Emily Moss profiles one of the country’s top under-17 sprint hurdlers, Tre Thomas

Having won the England Athletics indoor 60m hurdles title in the second fastest ever time by a UK under-17 athlete, 16-year-old Tre Thomas finished the outdoor season ranked second over 100m hurdles and with a 2016 School Games title to his name.

“It feels satisfying to think I was at the top of the rankings and I was able to keep running fast times throughout the season,” explains Tre.

After his 7.90 indoors, the Charnwood hurdler ran 12.84 for 100m hurdles in April and improved further to a hand-timed 12.8 in May. He has since gone sub-12.9 on two other occasions – when taking the Midland Championships and School Games titles. His time was the quickest of 2016 until Mayowa Osunsami clocked 12.70 to beat him into second at the England Athletics Under-17 Championships at the end of August.

Reflecting on his first national title, he says: “It felt, and still feels amazing to think that I won at the England Athletics Indoor Championships. To run such a fast time that puts me second on the all-time rankings and only misses the championship record by one hundredth is even more amazing. I knew that I really wanted to run under eight seconds in the indoor season. After winning the heats in 7.96, I was ecstatic inside. However, I knew that I had to stay focused so that I could excel in the final.”

Tre is quick to credit the staff and fantastic facilities at Saffron Lane athletics track in Leicester where he and his group train all year round. He also thanks his coaches, Eliska and Roger Binks, and the athletes he trains with.

He says: “Eliska and Roger are a married couple who make a great team and are very supportive. I train with many talented athletes. Our group consists of sprinters, hurdlers, a long jumper and a javelin thrower.

“One of my main training partners is Victoria Johnson, who came second in the England Athletics Indoor Under-15 Championships in the 60m hurdles. I also train with Ben Higgins, who has recently switched from sprint hurdles to 400m hurdles. Ben and I are in the same age group, which means that we constantly compete beside each other in the sprints and sprint hurdles. We are both very competitive and tend to run faster when running against each other.”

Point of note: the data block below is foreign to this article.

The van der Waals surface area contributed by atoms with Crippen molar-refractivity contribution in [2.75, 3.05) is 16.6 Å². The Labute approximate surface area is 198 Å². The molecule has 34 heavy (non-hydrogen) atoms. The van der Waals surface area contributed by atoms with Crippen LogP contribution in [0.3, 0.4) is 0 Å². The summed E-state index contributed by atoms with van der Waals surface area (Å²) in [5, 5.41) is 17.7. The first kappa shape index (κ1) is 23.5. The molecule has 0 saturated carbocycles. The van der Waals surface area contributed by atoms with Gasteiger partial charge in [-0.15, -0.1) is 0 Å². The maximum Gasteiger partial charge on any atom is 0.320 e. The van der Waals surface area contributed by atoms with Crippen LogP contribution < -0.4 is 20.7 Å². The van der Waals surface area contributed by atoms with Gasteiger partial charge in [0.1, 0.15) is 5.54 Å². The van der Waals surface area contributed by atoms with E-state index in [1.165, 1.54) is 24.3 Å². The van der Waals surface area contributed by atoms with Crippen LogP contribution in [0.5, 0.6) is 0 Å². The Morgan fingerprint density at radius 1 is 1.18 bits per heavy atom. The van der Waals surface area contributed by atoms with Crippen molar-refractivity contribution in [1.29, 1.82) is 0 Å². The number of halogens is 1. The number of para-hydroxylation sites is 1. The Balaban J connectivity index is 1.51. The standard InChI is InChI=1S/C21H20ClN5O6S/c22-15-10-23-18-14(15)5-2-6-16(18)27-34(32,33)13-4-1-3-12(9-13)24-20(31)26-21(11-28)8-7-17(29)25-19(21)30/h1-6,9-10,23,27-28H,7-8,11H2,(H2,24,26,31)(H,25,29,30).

Having improved his time by more than half a second in 2016, Tre credits his coaches for his run of good form. “I think that my improvement all comes down to my coaches, Eliska and Roger. I really appreciate the time and effort that they put into me and the rest of my training group. After moving into the training group in August 2014, they have ensured that I get the right training for my preferred event of hurdles,” he says.

However, he also mentions the role his family has played in his development. “I wouldn’t be able to do so well without the commitment of my family too,” he says. “My parents both sacrifice so much time every week to take me to and from training. They are also always there when I am competing, alongside my grandma, who is very supportive of me and my training group.”

Furthermore, he is delighted to be a ‘Go Gold’ athlete as part of a local Leicestershire and Rutland initiative which supports and provides funding.

When it comes to why he is a hurdler, Tre clearly likes the challenge and variety of clearing barriers and running quickly. “I like hurdling because there is always something that you can improve on,” he says.

“Hurdles is such a technical event and I think I thrive on perfecting the way I run. The only downside is when you hit them. I definitely prefer hurdle sessions to sprint sessions.”

What does he think about in the blocks, when he is faced with a line of 10 barriers in front of him? “I just think about getting the fastest start possible and driving hard to the first hurdle,” he replies.

Having completed his GCSEs at Rawlins Academy in Quorn, near Loughborough, Tre thinks back to how he first became involved in athletics at primary school. He recalls: “I got selected by my PE teacher to represent the school in the Loughborough Schools area athletics in the 75m sprint. After that, I joined the Charnwood AC sprint group for the younger athletes, which I enjoyed with a few other friends from my primary school.

“My mother was a very good athlete for Charnwood in the 1980s and I have finally beaten her achievements this year. My target for this year is to simply do the best that I can. I hope that I can stay healthy and enjoy this outdoor season, just like I have done every year.”

You can find further performance stats on Tre on Power of 10 here.

» Support young athletes via the Ron Pickering Memorial Fund, see rpmf.org.uk